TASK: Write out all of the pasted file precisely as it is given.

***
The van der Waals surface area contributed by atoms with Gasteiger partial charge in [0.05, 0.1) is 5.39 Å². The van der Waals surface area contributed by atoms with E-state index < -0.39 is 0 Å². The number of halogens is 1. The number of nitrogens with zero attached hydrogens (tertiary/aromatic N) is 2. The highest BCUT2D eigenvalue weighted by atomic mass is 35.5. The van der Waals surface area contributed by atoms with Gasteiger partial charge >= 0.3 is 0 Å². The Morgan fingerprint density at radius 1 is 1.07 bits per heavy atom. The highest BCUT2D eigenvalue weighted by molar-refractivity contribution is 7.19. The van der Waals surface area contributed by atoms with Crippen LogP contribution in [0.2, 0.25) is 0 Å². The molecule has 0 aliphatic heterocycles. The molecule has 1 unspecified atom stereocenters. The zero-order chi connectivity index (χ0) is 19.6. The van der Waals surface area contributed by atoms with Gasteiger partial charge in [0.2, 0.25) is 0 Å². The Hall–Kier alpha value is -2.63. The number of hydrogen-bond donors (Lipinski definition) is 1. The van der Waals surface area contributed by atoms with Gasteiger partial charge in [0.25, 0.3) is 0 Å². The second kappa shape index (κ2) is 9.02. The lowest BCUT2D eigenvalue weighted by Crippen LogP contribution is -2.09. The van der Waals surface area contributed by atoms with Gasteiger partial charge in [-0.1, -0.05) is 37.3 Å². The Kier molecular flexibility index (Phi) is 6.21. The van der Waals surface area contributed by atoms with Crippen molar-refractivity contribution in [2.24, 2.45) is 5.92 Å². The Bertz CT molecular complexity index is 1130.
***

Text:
The van der Waals surface area contributed by atoms with Gasteiger partial charge in [0.05, 0.1) is 5.39 Å². The van der Waals surface area contributed by atoms with E-state index < -0.39 is 0 Å². The number of halogens is 1. The number of nitrogens with zero attached hydrogens (tertiary/aromatic N) is 2. The highest BCUT2D eigenvalue weighted by atomic mass is 35.5. The van der Waals surface area contributed by atoms with Gasteiger partial charge >= 0.3 is 0 Å². The Morgan fingerprint density at radius 1 is 1.07 bits per heavy atom. The highest BCUT2D eigenvalue weighted by molar-refractivity contribution is 7.19. The van der Waals surface area contributed by atoms with Crippen LogP contribution in [0.2, 0.25) is 0 Å². The molecule has 0 aliphatic heterocycles. The molecule has 1 unspecified atom stereocenters. The zero-order chi connectivity index (χ0) is 19.6. The van der Waals surface area contributed by atoms with Gasteiger partial charge in [0.2, 0.25) is 0 Å². The Hall–Kier alpha value is -2.63. The number of hydrogen-bond donors (Lipinski definition) is 1. The van der Waals surface area contributed by atoms with Gasteiger partial charge in [0.25, 0.3) is 0 Å². The second kappa shape index (κ2) is 9.02. The lowest BCUT2D eigenvalue weighted by Crippen LogP contribution is -2.09. The van der Waals surface area contributed by atoms with Gasteiger partial charge in [-0.1, -0.05) is 37.3 Å². The Kier molecular flexibility index (Phi) is 6.21. The van der Waals surface area contributed by atoms with Crippen molar-refractivity contribution in [2.24, 2.45) is 5.92 Å². The Bertz CT molecular complexity index is 1130.